UFC Middleweight Champ: Alex Pereira (14+)

As I've noted in a past column, Pereira's triumph over Adesanya was a stunning rebuke to how most think about MMA. It calls to mind Mark Hunt, then a recent convert from kickboxing who was only 2-1 in MMA, defeating arguably the second-best heavyweight in the world at the time, Mirko Filipovic, at PrideShockwave 2005. However, as with Pereira beating Adesanya, this by no means meant that Hunt could defeat the same men Filipovic had, as his defensive grappling was so much worse. Against Pereira, I would favor Eblen, Whittaker, Gegard Mousasi, Marvin Vettori, Derek Brunson, Tokov, John Salter, Roman Dolidze, Jack Hermansson, Dalton Rosta, Dricus Du Plessis, Andre Muniz and Brendan Allen. That's actually generous, since I think Jared Cannonier, Lorenz Larkin and Fabian Edwards should, at the very least, be even money against Pereira, too.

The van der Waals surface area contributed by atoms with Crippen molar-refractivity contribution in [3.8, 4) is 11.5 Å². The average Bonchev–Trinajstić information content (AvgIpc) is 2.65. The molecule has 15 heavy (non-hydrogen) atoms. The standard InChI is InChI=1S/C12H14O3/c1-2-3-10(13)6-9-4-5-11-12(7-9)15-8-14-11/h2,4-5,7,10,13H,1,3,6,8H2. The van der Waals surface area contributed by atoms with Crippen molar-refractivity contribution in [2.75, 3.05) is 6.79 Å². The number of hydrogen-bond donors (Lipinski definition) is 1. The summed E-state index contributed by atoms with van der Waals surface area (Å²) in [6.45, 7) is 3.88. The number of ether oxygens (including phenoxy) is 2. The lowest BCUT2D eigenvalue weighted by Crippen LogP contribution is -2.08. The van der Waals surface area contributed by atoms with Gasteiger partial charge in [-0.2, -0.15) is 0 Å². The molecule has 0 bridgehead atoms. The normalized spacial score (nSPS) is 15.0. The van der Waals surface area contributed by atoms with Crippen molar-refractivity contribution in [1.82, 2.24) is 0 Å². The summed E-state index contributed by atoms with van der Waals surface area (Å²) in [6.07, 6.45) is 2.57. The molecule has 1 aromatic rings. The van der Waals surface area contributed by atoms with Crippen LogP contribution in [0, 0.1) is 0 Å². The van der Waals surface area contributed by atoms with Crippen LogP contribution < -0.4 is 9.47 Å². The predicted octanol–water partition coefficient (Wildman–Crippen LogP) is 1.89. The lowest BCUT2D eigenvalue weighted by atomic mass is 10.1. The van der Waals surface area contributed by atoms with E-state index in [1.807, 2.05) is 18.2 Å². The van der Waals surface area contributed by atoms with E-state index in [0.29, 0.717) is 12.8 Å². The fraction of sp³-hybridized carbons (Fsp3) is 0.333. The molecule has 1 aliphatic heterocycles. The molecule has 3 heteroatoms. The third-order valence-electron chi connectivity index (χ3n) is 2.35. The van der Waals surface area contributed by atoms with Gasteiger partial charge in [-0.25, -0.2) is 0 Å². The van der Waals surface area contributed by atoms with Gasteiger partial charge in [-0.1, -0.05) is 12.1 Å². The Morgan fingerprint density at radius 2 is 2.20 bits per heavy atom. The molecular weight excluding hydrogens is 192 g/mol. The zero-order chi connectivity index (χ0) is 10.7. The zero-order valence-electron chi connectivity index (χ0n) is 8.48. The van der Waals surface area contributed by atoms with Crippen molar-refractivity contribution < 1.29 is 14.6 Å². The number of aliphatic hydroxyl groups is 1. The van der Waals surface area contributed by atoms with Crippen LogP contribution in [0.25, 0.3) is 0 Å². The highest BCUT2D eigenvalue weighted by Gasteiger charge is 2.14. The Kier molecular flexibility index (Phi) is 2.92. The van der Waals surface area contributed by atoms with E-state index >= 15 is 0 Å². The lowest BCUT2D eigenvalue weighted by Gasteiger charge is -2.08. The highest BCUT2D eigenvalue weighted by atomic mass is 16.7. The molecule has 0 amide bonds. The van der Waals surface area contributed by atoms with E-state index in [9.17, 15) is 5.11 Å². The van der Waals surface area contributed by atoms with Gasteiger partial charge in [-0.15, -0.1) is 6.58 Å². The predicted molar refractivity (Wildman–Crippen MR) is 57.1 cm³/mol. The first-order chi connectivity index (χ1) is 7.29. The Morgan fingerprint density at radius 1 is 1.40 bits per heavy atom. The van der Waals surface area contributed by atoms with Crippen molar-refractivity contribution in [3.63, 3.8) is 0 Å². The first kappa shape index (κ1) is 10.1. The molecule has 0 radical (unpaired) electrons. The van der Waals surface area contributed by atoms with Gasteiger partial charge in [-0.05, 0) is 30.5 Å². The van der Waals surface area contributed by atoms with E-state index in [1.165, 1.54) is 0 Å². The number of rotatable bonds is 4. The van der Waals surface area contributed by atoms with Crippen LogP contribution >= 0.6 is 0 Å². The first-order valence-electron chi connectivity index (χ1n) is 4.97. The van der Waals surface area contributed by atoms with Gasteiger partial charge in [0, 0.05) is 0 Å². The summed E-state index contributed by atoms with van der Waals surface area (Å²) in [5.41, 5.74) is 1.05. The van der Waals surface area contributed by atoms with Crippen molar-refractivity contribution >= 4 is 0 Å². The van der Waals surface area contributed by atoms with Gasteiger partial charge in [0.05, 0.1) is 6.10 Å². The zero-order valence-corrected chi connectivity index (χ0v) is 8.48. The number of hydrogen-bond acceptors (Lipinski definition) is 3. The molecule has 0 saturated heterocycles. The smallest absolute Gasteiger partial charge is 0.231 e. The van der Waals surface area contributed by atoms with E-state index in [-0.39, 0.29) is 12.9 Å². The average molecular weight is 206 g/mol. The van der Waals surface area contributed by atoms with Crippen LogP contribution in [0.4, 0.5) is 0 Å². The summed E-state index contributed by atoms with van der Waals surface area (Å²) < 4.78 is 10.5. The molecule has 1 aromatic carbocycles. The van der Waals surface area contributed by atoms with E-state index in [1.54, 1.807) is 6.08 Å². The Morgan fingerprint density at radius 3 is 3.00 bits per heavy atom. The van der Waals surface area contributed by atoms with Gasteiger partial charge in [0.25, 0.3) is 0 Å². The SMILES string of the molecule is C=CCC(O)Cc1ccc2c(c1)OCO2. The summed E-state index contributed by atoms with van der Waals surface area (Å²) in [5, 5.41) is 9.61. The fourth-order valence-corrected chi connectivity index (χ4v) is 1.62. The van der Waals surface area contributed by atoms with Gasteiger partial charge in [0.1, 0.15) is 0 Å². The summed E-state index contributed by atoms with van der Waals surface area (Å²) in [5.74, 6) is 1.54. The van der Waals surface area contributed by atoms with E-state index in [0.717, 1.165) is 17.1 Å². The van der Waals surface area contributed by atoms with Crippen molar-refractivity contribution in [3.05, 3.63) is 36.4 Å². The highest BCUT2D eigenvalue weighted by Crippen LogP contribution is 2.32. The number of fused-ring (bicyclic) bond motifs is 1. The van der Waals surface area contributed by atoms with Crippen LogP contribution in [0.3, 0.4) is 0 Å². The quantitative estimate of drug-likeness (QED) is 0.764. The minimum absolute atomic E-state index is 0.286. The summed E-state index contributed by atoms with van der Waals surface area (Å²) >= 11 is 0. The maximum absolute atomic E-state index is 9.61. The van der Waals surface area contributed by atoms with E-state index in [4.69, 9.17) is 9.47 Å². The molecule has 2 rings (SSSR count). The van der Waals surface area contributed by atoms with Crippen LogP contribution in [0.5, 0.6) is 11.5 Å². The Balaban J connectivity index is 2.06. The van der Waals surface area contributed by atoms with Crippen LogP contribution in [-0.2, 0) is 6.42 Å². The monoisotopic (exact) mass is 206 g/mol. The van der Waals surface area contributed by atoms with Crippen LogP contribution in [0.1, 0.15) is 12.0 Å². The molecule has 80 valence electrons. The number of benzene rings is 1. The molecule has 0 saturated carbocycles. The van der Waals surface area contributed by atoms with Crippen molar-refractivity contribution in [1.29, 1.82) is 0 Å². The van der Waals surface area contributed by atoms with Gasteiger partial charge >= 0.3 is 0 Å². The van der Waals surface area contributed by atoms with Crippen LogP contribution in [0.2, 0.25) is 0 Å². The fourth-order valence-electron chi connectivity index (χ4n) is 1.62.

I could go on and on. Perhaps you strongly disagree with the particular numbers I assigned to each champion. That's fine, but also beside the point. What's interesting is that it's a new, creative way to judge champions. It's one thing to say that Francis Ngannou is the undisputed heavyweight champion. It's another to note that there isn't a single heavyweight in any promotion that one would favor against him. Alternatively, a great champion might still have one or two unfavorable fights, and a huge outlier like Pereira has over a dozen, which makes him utterly unique among either the UFC or Bellator.